Air Date: Nov. 24, 1970 (ABC Movie of the Week)
Production Companies: Aaron Spelling Productions
Running Time: 74 min.
Available on: YouTube
Written by: John McGreevey
Directed by: Walter Grauman
Cast: Hope Lange, Paul Burke, Lloyd Bochner, John Carradine, Cyril Delevanti, Milton Selzer, Patricia Barry, Cindy Eilbacher
Crowhaven Farm (1970) cleverly combines several occult elements into its story: reincarnation, witchcraft, and a big spooky house in the country. Its themes of marriage, jealousy, and desire to have children tie events from present to those of the past. The combination makes for an effective chiller, probably my favorite of the TV horror movies I’ve watched for this series... so far.
During an era when television ratings meant something, and being a top 20 show further meant it was a huge hit, Crowhaven Farm was apparently the fifth highest rated show the week it aired. It was also the fifth TV thriller in two months, so we can thank it at least partially for the avalanche that was to come throughout most of the 1970s.
Hope Lange is beautiful and terrific as Maggie Carey Porter, who inherits Crowhaven Farm under mysterious circumstances. She and her husband, Ben (Paul Burke), move there, but before the first commercial airs, she’s already feeling uncomfortable and asking her friend, Felicia (Patricial Barry) if she believes people can live more than one life. “That’s how I feel… like I lived here before.”
Some of the turns of events are predictable; however, just as many aren’t. I played my game of guessing, “I bet this is going to happen,” but it only did about half the time. This provided a nice sense of unease throughout the movie, and I was intrigued to continue watching.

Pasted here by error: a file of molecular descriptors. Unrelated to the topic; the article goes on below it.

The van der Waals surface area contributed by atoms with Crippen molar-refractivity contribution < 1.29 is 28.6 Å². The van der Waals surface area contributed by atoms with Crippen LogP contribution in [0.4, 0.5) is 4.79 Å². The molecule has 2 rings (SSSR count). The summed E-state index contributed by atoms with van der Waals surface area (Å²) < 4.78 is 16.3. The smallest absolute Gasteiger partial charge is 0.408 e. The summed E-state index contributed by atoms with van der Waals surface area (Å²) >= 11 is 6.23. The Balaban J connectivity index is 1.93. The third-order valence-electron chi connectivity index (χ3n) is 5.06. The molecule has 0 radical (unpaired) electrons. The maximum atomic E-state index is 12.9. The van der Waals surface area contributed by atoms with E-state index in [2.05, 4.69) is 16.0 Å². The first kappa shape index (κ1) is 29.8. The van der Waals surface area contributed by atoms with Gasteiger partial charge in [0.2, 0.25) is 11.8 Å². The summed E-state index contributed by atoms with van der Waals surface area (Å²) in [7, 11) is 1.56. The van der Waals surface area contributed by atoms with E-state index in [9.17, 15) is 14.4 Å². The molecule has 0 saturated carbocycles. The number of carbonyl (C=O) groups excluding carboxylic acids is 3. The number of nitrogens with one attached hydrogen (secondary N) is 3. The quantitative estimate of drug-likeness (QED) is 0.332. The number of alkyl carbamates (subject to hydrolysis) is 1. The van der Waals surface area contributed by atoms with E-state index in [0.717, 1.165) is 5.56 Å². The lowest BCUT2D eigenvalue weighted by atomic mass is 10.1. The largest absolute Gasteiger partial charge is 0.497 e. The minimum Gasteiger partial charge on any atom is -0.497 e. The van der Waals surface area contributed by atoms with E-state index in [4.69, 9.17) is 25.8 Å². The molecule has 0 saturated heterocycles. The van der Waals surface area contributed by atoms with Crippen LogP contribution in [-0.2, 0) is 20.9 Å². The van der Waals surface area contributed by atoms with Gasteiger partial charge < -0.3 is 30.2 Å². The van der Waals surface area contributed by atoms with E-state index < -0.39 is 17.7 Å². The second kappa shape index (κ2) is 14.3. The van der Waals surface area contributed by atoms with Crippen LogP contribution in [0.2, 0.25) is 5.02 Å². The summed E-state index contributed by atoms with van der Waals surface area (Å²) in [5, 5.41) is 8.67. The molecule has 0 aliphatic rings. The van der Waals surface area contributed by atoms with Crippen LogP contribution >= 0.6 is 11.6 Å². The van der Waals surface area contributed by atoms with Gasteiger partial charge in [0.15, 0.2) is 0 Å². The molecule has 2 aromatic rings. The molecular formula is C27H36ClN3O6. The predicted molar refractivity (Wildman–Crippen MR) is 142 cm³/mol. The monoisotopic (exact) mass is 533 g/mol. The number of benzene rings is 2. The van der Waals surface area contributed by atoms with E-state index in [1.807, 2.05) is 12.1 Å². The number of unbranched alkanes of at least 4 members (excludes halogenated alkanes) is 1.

Crowhaven Farm carries a mean streak through it, particularly during the climax. Then it ends with another twist that can be interpreted in one of two ways. It’s either a happy ending where reincarnation works for good (although I don’t think it happens that fast), or a twist ending where Maggie learns she will never escape her heritage and her destiny. Plus, ambiguity about a baby really left me uncertain.
When I think of punishing witches, I usually think of hanging them or burning them at the stake… maybe drowning them by seeing if they float. I’m not as familiar with “pressing.” This is when heavy boards are laid on their bodies, then rocks or boulders are placed on top until they’re crushed. As depicted here, it’s a process not easy to watch.
Crowhaven Farm was scripted by prolific television writer, John McGreevey, and directed by Walter Grauman, who directed a 1965 theatrical favorite of mine, Lady in a Cage. Both worked on various TV genre movies and shows. Those are some good credentials; but, to top it off, John Carradine appears in a few brief scenes as a creepy handyman. With his inclusion, I can’t think of anything else it needs.